For example, how likely do you think it is that this year will be the hottest on record? If you think this is very unlikely you might select the 10% category. If you think it is quite likely, but not very likely, you might put the chances at 60% or 70%. Selecting the 50% category would mean that you had no idea how likely it is.

This is ongoing research, so please feel free to comment, criticise or make suggestions.

MediaX at Stanford University is a collaboration between the university’s top technology researchers and companies innovating in today’s leading industries.

Starting next week, MediaX is putting on an exciting series of courses in The Summer Institute at Wallenberg Hall, on Stanford’s campus.

Course titles that are still open are listed below, and you can register and see the full list here. See you there!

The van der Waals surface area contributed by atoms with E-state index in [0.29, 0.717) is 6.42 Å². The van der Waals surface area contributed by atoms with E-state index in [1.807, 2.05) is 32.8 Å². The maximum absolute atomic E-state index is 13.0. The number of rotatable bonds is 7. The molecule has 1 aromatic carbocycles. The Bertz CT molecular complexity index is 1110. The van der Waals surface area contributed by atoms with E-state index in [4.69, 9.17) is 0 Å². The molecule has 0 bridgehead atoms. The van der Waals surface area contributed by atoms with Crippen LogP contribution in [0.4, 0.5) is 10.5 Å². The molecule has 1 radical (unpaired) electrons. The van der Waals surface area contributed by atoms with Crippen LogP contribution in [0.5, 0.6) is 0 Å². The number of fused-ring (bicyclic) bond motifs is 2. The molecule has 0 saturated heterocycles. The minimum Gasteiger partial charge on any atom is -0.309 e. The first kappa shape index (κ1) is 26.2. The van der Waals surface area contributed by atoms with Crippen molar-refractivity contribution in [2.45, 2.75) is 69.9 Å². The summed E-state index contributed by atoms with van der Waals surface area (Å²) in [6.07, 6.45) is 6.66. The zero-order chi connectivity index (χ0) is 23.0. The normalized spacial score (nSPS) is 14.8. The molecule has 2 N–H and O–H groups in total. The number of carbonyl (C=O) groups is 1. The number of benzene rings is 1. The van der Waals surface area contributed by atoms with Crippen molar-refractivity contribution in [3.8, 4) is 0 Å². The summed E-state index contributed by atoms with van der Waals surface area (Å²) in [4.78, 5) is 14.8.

July 20: Social Connectedness in Ambient Intelligent Environments, Clifford Nass and Boris deRuyter

July 23: Semantic Integration, Carl Hewitt

August 3–4: Social Media Collaboratory, Howard Rheingold

August 5–6: New Metrics for New Media: Analytics for Social Media and Virtual Worlds, Martha Russell and Marc Smith

August 7: Media and Management Bridges Between Heart and Head for Impact, Neerja Raman

August 10–11: Data Visualization: Theory and Practice, Jeff Heer, David Kasik and John Gerth

August 12: Technology Transfer for Silicon Valley Outposts, Jean Marc Frangos, Chuck House

August 12–14: Collaborative Visualization for Collective, Connective and Distributed Intelligence, Jeff Heer, Bonnie deVarco, Katy Borner